- Sun May 02, 2010 11:46 pm
I really hope they make BP pay through the nose for this. Failed equipment is absolutely no excuse for screwing up. It's your job. Do it right or pack your bags. Every other industry is like that, we just have a love affair with the oil industry, therefore they are exempt from severe punishment. Thanks Amurica!
I wrote a letter to Obama and the MT senators when he got into office and they were discussing the economic stimulus bill. All 8 pages outlining why and how I think we should go about forming a ecological restoration-based industry, funded by those companies that put our resources at risk the most(e.g., oil companies, mining companies) and our tax dollars (i'd rather pay for that than welfare). The introduction went as follows, and I think hits on why this has happened (although i try to offer a shimmer of hope through that "Change" thing we were promised):
As our country moves through extremely difficult economic times, it has fallen upon the Obama administration to free our ailing businesses and homeowners from the quagmire of financial instability. It has fallen upon this new administration to change the industrial practices of the United States that have too long been entwined in a paradigm of greed, corruption, and single-mindedness. It has fallen on this new administration to lift the spirits of the American people to whom the American Dream has become little more than a broken promise.
That American Dream, as Horatio Alger so skillfully wrote for the masses in Ragged Dick, is to rise up from humble beginnings to become free through moral actions, hard work, and clean living has been burned by corporate greed. Thomas Jefferson’s dream of the freedom of the yeoman farmer seems to have been tilled under by the plows of moral degradation, the desire for immediate gratification, and a loss of connection with the land that stretches from sea to shining sea. The freedom experienced by John Muir while he looked into the blue ice of glaciers hidden in the deep valleys of the Sierra’s has melted under the heat of oil company lobbyists, PETA representatives, and conservative religious groups. The now horribly maimed American Dream has become something that its people cannot possibly appreciate as something of moral, just, and productive substance. The American Citizen now looks at the country around them with confusion. How can a man from Michigan hold his head high when shortsightedness and greed of his superiors has taken away his ability to pay the mortgage? How can a woman hold her head high as her children are nursed by a television because she has to work two jobs to pay the heating bill? How can a country hold together if its people are seen as merely pawns within an industrial machine?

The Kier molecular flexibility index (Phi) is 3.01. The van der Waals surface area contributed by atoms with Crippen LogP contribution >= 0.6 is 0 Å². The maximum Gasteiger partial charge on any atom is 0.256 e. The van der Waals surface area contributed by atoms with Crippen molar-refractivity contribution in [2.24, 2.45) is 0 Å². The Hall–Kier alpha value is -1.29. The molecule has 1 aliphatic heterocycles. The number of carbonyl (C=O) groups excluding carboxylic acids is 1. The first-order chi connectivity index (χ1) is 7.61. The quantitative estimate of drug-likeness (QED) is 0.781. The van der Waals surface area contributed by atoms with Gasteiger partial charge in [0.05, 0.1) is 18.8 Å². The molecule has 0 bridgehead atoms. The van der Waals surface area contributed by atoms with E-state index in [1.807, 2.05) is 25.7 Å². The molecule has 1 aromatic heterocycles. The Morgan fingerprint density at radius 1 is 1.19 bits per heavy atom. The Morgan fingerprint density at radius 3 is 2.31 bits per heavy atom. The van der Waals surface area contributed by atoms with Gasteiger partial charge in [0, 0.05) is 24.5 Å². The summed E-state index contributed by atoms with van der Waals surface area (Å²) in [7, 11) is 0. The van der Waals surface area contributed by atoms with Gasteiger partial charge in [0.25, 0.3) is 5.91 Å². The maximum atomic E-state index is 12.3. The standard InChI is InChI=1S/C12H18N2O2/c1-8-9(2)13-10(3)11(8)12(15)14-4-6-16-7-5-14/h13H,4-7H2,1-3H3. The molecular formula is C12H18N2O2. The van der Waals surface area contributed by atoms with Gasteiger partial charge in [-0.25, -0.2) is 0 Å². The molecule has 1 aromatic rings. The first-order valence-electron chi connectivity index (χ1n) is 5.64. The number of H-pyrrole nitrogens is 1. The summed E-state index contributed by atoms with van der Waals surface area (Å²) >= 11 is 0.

The freedom of the individual to enjoy “life, liberty, and the pursuit of happiness” still exists as a phrase, however, it seems to have taken on a different meaning than the Founding Fathers intended. It seems as though the individual now has the freedom to purchase what he wants and the freedom to ride the train of progress. Progress, in this case, refers to maintaining a positive slope of the human production curve best described by Edward Abbey as a “growth is progress” mentality. The lives of people have been used to fuel national production like the coal thrown into the furnace. Meanwhile, people have been blinded by the increasingly materialistic structure of society and their paternal desire to make a good life for their children. For decades, making a better life for their children was an achievable goal and one that they could be proud of. The past decade, however, has seen that goal become increasing harder to obtain as unemployment rates climbed steadily at home, wars raged abroad, and concerns about the environment echo all over the globe. The train of progress has become obsolete.
A new train for the people must be built and a new track lain. If the United States and its citizen are to come together as Americans, the former must be the goal of the forthcoming economic stimulus package. It cannot simply buy a few new sections of track put in an energy efficient life-fed engine. The picture of the world has gained depth and clarity, and with it government entities must look to more comprehensive courses of action to address both economic and environmental shortcomings inherent in the current system.
Part I: Building the bridge between the economy and the environment
Part II: Restoration as an industry
Alas, no response. I guess it was too long for the short attention span of our political leaders who are fed nice short memos from lobbyists from all sides but the majority. Through their lack of response, in conjunction with what happened in West Virginia and on the Gulf Coast, I guess I have received an answer: "You, the monetarily-deficient, are doomed."
How I love living in a plutocracy! I think I'll create my own world and throw rocks at reality.